Being ethical isn’t always easy, but it’s always right. 

BHI #10:

I always want to be right. Always. I know it’s an ego thing and I should be over that by now, but I’m not. I admit that I have ego issues…I want to be right. And I don’t just want to know that I’m right; I want you to know it too. I know that everyone has this need to be right…we’re all part-ego, so it makes sense. But this year that realization hit me in the gut. I mean, I finally get it… my need to be right conflicts with your need to be right when we’re on different sides of an issue. Last evening I had dinner with a dear friend and learned that we disagree on a very prickly issue. I couldn’t believe it, actually. I felt myself digging in and then all of a sudden there was a flash of awareness…EGO! I love this friend, so do I dig in or let go? I let go…as soon as I did…she did also. We had a good discussion about the issue and it turns out…we’re both right to some degree. And to that degree that we’re both right, there’s a small pinpoint of resolution…I mean actual resolution to the decades-old argument. We stopped debating and began creating and it was an amazing feeling…energizing, inspiring.

EGO has created a rift in this country politically. We cling to our party-identity instead of prioritizing our relationships, our country, our fellow citizens and friends. THat’s ego. And the fact is…it’s stopping us from solving so much. Wayne Dyer said that EGO stands for Edging God Out. If you don’t like the ‘God’ thing, replace it with ‘GOOD’.

A world that works for everyone is a better goal than always being right. 

 

Those are my Big Hairy Insights from 2018. I want to hear yours. In sharing your thoughts, you are expanding your influence and helping us all build a better world…one that works for all of us.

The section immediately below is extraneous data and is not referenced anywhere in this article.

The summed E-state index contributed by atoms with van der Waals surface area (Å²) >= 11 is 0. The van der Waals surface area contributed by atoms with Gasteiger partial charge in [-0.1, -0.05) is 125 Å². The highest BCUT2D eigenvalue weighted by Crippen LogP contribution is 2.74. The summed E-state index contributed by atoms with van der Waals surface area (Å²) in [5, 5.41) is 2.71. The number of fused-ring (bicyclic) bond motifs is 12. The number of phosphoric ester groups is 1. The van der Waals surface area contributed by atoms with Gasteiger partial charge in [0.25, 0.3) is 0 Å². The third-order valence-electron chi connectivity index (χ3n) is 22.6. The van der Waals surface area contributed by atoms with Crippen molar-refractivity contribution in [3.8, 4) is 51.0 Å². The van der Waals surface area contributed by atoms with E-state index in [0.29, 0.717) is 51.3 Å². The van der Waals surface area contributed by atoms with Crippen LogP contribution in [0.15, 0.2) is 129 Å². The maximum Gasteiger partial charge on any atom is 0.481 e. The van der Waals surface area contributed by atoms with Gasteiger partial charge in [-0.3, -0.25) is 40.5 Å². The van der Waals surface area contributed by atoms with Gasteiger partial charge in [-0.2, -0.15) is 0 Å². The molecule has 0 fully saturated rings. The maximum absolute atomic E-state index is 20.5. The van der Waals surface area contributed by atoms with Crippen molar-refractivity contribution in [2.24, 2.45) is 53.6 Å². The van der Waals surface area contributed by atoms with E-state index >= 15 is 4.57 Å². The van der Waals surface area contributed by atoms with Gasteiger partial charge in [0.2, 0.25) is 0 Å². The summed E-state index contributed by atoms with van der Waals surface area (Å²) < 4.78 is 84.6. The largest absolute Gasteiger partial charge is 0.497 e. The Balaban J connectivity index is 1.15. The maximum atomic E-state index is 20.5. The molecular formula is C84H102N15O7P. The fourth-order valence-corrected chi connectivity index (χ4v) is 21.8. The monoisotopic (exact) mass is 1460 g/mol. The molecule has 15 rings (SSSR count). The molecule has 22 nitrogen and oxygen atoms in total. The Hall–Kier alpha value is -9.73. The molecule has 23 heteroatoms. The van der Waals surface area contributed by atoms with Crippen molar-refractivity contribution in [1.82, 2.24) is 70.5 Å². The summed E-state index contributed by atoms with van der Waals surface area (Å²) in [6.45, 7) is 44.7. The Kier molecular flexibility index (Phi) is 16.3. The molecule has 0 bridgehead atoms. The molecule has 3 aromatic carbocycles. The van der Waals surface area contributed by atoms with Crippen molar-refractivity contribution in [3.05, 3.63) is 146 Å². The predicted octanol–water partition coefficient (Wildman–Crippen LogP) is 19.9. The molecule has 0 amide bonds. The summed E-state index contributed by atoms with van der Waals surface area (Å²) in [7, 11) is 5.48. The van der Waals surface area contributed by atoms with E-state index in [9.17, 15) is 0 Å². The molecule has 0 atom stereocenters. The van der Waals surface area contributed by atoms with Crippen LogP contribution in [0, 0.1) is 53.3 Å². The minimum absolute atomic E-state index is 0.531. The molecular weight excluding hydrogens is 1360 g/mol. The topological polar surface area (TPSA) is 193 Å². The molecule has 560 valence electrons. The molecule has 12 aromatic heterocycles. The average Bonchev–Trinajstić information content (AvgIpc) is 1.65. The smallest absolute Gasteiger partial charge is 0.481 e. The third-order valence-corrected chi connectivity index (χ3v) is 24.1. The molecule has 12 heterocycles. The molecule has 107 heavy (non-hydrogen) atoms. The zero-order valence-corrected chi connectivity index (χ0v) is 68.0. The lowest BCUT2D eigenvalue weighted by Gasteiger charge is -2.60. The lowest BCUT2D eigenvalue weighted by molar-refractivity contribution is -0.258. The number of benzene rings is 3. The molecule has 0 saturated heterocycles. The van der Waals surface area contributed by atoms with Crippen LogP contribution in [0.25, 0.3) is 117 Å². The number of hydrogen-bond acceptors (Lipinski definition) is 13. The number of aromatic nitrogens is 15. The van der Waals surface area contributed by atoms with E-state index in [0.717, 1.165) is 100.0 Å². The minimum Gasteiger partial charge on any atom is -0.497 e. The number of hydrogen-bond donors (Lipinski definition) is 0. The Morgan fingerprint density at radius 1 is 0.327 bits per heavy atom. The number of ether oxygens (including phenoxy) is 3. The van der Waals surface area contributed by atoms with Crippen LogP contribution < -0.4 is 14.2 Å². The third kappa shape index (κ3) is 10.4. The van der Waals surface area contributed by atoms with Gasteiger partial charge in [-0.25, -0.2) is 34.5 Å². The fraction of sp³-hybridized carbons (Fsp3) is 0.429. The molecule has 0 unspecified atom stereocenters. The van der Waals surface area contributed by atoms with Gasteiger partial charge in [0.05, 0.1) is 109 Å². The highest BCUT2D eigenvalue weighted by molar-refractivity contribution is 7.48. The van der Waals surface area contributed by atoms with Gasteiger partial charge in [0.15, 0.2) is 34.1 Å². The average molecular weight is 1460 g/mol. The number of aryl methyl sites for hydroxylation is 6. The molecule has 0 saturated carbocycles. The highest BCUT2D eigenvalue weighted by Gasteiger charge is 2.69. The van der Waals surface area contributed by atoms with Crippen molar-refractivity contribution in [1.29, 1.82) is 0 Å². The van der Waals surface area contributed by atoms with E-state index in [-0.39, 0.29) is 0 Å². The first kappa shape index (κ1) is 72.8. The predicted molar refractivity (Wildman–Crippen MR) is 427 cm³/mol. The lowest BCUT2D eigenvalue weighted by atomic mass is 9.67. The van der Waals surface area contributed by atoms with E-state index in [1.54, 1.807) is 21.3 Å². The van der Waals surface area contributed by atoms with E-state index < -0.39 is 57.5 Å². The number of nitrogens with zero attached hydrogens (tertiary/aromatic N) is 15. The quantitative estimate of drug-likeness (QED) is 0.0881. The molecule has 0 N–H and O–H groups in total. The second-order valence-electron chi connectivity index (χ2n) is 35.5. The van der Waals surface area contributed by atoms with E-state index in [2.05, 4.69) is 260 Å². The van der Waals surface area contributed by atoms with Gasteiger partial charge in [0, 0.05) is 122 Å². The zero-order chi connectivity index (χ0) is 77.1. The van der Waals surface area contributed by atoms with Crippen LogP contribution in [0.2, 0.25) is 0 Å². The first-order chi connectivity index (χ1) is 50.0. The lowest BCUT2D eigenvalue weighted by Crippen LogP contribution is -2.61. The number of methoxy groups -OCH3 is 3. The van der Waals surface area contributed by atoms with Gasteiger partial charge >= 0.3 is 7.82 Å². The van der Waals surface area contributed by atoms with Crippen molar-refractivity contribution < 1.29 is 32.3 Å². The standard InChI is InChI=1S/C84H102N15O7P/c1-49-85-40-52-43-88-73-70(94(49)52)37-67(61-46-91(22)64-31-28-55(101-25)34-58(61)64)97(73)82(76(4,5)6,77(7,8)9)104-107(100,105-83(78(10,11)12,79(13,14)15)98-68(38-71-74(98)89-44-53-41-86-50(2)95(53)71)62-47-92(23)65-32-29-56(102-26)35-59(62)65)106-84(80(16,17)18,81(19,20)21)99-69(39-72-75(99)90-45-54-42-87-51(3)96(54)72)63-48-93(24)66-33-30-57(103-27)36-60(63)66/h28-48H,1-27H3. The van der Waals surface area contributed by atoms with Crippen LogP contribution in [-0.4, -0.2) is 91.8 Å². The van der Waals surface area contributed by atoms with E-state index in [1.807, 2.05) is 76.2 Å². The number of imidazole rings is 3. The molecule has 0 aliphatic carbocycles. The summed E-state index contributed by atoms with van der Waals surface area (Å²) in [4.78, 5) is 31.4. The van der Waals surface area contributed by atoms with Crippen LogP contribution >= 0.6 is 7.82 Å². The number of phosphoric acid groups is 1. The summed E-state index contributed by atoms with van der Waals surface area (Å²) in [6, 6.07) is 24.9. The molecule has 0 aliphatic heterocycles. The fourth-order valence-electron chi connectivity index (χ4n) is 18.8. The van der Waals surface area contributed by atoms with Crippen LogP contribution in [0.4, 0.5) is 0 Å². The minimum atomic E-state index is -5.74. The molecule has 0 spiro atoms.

Let us hear from you.

Enlighten Me, Hard to Label

Post-Thanksgiving Ramblings

There are a few events that have triggered some deep Thanksgiving reflections this year:

  • The 57th birthday party of a sweet woman who suffered a stroke 7 months ago and is now struggling to re-learn to talk, move, walk.
  • The memorial celebration for the 53-year-old music genius who gave in to her cancer on the last full moon.
  • The Parliament of World Religions discussion about the mistreatment of farm animals in the United States forcing me to really, really consider vegetarianism. (But I did eat turkey on Thanksgiving.)
  • A visit to see my Aunt and the uncle whose overachieving bladder cannot stop making tumors.
  • A visit with one of my cousins and her family.
  • 86-year-old Ruth who is an environmental warrior and an independent lady.
  • A text message that my brother-in-law had a massive stroke.

Maybe you’re waiting for me to tell you what they all have in common; what my ramblings and reflections have taught me about life. I’m sorry to disappoint, but I cannot. Not because you as the reader need to make sense of it all for yourself, though that might be true; not because I’m being coy, because I’m not even sure what that means having never been coy in my life!